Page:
The Gospel Doctrine lesson #40.
A few months ago our girls’ youth group had a family history night at the church. The girls had different levels of experience with this, so as adult leaders we decided we’d come prepared to help them with whatever they wanted to work on. Their experiences show the variety within family history work and showed me the inherent value of this endeavor.
One girl knew very little about her own family history. When she was a baby, her mother had left behind an unhappy family situation and a country at war to bring her to the United States. Now living with a step-father and younger half-siblings, she wasn’t sure what her mother’s maiden name or her grandparents’ names, and she wasn’t clear about the details of her own emigration. During our hour together, she wrote down a brief summary of what she did know. Then she looked at a list of oral history interview questions and circled some that she wanted to ask her mother. This is where family history starts: it means talking to family members, asking for stories, listening to each other, and deepening our bonds with our living families.
A second girl already had a family tree that went back about three generations. She was interested in researching primary documents, so we logged into some census records. With just a few tries she was able to identify her great-grandmother and found the names of siblings and an aunt that had been previously unknown. These census records gave her additional insight into her family’s living situation, their income, professions, residence, and neighbors. She also came away with an exciting glimpse of her family’s New York City neighborhood in the late 1800s and a now personalized perspective on the history of her larger culture.
Another girl did some indexing, looking at documents from the Philippines and checking the handwriting transcriptions. These documents weren’t relevant to her own family tree, but her work contributed to the family history of others. From our little chapel in the eastern United States, she was serving people on the other side of the globe.
Finally, one girl combed through her family tree looking for temple ordinance opportunities. The next time our youth group went to the temple, each of them was able to carry with them one of her family names. She helped her peers bond with each other in meaningful ways and deepened their temple experience.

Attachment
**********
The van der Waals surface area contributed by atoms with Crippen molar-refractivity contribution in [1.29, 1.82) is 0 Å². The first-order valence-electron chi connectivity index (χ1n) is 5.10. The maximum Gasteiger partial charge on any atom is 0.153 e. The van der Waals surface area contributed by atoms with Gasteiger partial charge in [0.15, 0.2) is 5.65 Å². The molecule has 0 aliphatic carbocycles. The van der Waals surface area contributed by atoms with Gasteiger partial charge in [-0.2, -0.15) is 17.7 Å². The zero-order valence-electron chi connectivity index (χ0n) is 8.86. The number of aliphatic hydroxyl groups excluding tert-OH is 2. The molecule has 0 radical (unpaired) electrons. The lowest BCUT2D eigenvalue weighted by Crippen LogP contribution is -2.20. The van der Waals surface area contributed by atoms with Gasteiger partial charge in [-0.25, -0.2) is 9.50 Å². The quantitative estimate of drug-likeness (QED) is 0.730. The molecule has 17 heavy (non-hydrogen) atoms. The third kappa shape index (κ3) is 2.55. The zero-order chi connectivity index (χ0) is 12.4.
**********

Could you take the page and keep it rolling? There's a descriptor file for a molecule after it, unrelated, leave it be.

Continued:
These girls’ activities address some important questions: Why do Mormons focus so much on family history? In what way should this work be connected to our temple experience? And how do these activities give us joy? Researching, retelling, and preserving family histories help us love the family of God a little more deeply. And while we often focus on the temple ordinances as our end goal, in reality, the atoning power of family history work takes effect long before a family name ends up at the temple. As we turn our hearts to those who have gone before, we can also find unity or “at-one-ment” with the living. And when we remember the names and stories of our foremothers and forefathers and offer them the symbols of holiness of our most sacred rites of worship, we come closer to God as we feel his love for his own children.
In the temple, I’ve had some of my most powerful experiences of unity across cultural and temporal divides. As I served as an ordinance worker in the Manhattan temple, I learned that a group of vastly diverse volunteers could work in harmony. One day a woman came in, a patron from the Chinese Branch in Brooklyn. She showed the name on her temple slip and said “This is my grandmother” with a voice full of love. And so our group of volunteer women performed the ordinance: We were three women–American, Filipina, and French Arab– working together to help this Chinese granddaughter offer her grandmother covenants and blessings with Christ. We didn’t know whether the name on the slip represented a woman who was rich or poor, educated or not, saint or sinner. In this context, the only thing that mattered was that she was a child of God. This experience might not seem dramatic or earth-shattering, and ones like it happen every single day in the temple, but what could be a more beautiful demonstration of caring cooperation? It is through these quiet experiences that our own hearts can be welded together. And through this unity we can experience God’s love.
When Joseph Smith envisioned the purpose of this earth, he saw humanity united by a “welding link” (D&C 128:18). Salvation is dependent on our connection to those who have gone before us, for “we without them cannot be made perfect; neither can they without us be made perfect” (D&C 128:18). This vision of the saving power of a unified human family keeps me going to the temple; it makes the atonement a reality.